WASHINGTON, DC – U. S. Secretary of Agriculture Tom Vilsack today announced a historic Rule Change to abolish the “Big Lick Animal Cruelty”.
Citizens Campaign Against “Big Lick” Animal Cruelty advocate Clant M. Seay said,“Over 100,000 people from every state in America, and all over the World, applaud Secretary Vilsack for taking this courageous action. We also applaud Rep Ted Yoho (R-FL) and Rep. Kurt Schrader (D-OR) for leading this bipartisan effort to end “Big Lick Animal Cruelty”.
“We are happy the Secretary of Agriculture Vilsack is taking this historic action to protect Tennessee Walking Horses”, said Teresa Bippen, President of FOSH (Friends of Sound Horses, Inc.,
USDA Proposes Changes to End the Inhumane Practice of Soring
Tanya Espinosa (301) 851-4092
Lyndsay Cole (970) 494-7410
WASHINGTON, July 25, 2016–The U.S. Department of Agriculture’s (USDA) Animal and Plant Health Inspection Service (APHIS) today announced proposed changes to strengthen enforcement of the Horse Protection Act (HPA) and end inhumane practices known as soring, which cause horses to suffer physical pain, distress, inflammation, or lameness while walking and moving.
APHIS enforces the HPA, a Federal law that prohibits horses subjected to soring from participating in shows, sales, exhibitions, or auctions. The HPA also prohibits drivers from transporting sored horses to or from any of these events. APHIS works actively with the horse industry to protect against such abuse and to ensure that only sound and healthy horses participate in shows.
“As tasked by Congress, the HPA’s ultimate goal is to completely end the inhumane practice of soring,” said APHIS Administrator Kevin Shea. “The recommended changes will ultimately help us end soring altogether by giving USDA direct control over the inspection process, and banning the use of certain equipment and training devices is allowed under existing regulations. We believe an independent pool of APHIS-trained inspectors, combined with a ban on inhumane training methods, will be a more effective deterrent to the cruel and inhumane practice of horse soring.”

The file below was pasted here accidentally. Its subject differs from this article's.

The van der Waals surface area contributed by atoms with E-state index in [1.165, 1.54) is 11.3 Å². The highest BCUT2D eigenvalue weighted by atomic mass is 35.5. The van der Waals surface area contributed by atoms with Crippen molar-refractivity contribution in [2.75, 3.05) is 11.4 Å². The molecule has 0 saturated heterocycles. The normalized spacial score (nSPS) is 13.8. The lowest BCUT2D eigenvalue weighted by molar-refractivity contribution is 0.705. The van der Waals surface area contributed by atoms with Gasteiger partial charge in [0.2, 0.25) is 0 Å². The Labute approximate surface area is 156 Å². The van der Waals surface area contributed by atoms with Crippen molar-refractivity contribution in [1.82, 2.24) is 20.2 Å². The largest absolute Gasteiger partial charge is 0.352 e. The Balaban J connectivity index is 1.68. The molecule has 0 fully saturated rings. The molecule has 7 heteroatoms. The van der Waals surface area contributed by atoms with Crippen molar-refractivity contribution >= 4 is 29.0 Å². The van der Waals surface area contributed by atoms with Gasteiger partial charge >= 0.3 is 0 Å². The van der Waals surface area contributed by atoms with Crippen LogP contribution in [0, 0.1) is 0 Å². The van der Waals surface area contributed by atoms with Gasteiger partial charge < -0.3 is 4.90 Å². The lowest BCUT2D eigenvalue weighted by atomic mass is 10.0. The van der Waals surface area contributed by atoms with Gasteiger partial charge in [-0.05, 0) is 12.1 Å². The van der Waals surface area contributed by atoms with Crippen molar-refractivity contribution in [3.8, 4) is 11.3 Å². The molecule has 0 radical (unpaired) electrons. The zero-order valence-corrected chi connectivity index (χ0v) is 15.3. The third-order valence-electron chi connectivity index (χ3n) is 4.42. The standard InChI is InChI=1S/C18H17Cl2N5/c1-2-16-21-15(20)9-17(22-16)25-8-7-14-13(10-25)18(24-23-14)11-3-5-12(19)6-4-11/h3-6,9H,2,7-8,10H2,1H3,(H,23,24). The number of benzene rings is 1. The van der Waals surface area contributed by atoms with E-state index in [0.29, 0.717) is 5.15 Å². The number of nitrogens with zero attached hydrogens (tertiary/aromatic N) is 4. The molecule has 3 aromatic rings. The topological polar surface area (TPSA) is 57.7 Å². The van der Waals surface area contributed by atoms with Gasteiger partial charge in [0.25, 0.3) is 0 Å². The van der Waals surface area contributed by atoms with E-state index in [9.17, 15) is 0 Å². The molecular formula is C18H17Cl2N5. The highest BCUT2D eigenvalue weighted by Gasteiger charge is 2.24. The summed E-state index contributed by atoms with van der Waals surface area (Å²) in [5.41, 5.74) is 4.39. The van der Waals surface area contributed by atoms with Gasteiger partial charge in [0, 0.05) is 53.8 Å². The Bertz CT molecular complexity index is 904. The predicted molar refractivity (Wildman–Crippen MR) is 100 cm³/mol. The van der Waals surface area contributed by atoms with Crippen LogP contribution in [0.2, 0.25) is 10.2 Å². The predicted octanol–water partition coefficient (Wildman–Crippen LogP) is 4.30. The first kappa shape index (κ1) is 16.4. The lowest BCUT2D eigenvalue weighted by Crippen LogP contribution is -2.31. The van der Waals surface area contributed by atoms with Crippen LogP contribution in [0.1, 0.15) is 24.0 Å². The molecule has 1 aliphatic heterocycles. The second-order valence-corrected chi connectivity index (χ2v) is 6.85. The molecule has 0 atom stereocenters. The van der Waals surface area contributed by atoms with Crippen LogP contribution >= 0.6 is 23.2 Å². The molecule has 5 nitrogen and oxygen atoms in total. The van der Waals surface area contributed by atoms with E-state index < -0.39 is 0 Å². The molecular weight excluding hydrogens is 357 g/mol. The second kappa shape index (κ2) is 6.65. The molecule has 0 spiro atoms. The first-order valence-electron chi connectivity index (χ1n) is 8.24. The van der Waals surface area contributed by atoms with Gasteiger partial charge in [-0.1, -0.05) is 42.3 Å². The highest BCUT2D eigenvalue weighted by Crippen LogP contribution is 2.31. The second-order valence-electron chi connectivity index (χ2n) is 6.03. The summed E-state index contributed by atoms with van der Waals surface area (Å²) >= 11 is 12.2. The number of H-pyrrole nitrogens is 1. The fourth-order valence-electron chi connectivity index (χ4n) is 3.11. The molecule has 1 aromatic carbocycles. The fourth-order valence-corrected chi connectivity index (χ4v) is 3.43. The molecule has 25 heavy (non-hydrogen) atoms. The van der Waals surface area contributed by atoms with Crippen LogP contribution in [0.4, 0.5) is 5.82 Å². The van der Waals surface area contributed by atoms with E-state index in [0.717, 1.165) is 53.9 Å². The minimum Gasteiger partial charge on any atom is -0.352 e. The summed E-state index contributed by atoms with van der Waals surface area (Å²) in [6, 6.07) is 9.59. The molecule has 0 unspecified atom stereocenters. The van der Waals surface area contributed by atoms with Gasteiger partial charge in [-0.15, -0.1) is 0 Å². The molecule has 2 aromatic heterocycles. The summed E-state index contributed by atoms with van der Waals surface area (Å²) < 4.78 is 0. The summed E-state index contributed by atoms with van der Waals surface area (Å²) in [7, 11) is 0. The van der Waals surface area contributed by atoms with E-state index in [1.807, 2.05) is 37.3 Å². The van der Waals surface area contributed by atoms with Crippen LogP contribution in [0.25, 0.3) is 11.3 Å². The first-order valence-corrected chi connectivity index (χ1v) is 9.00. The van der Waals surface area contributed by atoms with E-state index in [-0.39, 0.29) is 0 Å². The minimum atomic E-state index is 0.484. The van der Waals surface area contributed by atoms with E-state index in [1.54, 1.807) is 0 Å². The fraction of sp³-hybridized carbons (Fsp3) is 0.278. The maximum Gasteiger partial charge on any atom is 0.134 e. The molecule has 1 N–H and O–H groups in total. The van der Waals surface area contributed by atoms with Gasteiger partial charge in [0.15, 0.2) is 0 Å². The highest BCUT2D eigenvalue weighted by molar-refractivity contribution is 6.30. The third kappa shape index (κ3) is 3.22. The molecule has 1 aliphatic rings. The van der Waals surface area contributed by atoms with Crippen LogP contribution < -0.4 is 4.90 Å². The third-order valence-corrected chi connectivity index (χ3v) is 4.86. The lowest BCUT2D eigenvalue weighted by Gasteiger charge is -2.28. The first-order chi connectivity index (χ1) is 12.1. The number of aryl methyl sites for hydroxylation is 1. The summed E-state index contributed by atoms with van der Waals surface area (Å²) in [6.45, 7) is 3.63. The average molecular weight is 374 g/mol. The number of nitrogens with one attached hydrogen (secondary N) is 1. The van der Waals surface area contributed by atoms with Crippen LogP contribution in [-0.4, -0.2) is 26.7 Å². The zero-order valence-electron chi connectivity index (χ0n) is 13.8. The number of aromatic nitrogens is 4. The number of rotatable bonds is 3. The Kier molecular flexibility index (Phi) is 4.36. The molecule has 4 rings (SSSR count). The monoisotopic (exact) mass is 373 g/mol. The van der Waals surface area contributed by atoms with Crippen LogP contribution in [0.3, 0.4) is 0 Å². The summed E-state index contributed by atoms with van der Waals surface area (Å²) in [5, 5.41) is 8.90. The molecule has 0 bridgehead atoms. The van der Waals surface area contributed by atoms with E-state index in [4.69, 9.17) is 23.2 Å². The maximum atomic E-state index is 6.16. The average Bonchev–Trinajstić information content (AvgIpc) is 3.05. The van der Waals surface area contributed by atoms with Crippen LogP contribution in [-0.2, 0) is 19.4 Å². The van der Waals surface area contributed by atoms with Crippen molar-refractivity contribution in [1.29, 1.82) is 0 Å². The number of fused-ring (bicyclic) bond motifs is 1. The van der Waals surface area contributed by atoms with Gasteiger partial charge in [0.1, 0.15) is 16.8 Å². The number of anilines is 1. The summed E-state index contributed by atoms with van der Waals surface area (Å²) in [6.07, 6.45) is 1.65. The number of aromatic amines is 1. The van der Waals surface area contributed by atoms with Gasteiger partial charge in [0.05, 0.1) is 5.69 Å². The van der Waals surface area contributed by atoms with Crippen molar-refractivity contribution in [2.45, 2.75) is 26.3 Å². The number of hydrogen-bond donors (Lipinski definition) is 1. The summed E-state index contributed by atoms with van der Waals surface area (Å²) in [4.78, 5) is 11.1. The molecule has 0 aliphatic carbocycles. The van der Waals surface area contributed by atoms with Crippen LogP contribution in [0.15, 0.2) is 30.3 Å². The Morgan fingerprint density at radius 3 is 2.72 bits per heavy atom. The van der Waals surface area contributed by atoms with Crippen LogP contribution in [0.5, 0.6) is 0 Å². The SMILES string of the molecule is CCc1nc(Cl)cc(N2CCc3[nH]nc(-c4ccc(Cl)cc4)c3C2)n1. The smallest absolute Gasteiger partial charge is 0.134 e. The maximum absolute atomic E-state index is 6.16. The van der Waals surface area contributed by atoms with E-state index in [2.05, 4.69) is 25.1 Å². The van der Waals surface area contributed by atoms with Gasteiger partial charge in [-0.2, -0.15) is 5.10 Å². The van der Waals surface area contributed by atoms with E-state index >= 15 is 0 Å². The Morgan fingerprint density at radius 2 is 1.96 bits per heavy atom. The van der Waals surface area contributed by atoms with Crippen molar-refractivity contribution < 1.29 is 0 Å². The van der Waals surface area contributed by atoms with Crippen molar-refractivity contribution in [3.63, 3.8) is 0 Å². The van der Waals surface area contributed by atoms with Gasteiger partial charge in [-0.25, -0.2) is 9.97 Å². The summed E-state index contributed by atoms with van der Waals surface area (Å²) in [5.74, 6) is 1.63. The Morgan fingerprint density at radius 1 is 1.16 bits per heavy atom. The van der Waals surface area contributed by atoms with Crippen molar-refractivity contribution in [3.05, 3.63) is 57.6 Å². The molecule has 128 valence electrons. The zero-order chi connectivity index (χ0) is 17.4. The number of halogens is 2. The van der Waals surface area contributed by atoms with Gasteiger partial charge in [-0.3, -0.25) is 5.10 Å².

The proposed rule makes two significant changes:
- APHIS would assume responsibility for training, screening and licensing horse inspectors. The new cadre of inspectors would be veterinarians and veterinary technicians who would be required to follow APHIS rules and standards of conduct.
- APHIS would ban the use of all action devices, pads, and foreign substances at horse shows, exhibitions, sales, and auctions. This would align the HPA regulations with existing equestrian standards set forth by the U.S. Equestrian Federation.
The proposed rule will publish in the Federal Register July 26, 2016, and will be available for public comment at http://www.regulations.gov/#!docketDetail;D=APHIS-2011-0009. It can be viewed online today at https://www.federalregister.gov/public-inspection. Consideration will be given to comments received on or before September 26.
Additionally, APHIS is announcing five public meetings to seek additional comments and feedback from the public. Those meetings are scheduled for:
- Tuesday, Aug. 9 in Murfreesboro, Tenn.
- Wednesday, Aug. 10 in Lexington, Ky.
- Tuesday, Aug. 16 in Sacramento, Calif.
- Tuesday, Sept. 6, in Riverdale, Md.
- Wednesday, Sept. 15, a call-in virtual public meeting.
More information about those meetings – including how to participate – can be found on the Animal Care website at: https://www.aphis.usda.gov/aphis/ourfocus/animalwelfare/horse-protection-amendments
Comments may also be submitted either by visiting the Federal eRulemaking Portal at http://www.regulations.gov/#!docketDetail;D=APHIS-2011-0009 or by postal mail/commercial delivery to: Docket No. APHIS-2011-0009, Regulatory Analysis and Development PPD APHIS, Station 3A-03.8, 4700 River Road Unit 118, Riverdale, MD, 20737-1238. Comments are posted on the Regulations.gov website and may also be reviewed at USDA, Room 1141, South Building, 14th Street and Independence Ave., SW, Washington, D.C., between 8 a.m. and 4:30 p.m., Monday through Friday, excluding holidays. To facilitate entry into the comment reading room, please call (202) 799-7039.
On behalf of all the “Big Lick” Tennessee Walking Horses, Gen’s Ice Glimmer heartily approves:
So does the Father of the Horse Protection Act former Senator Joe Tydings (D-MD)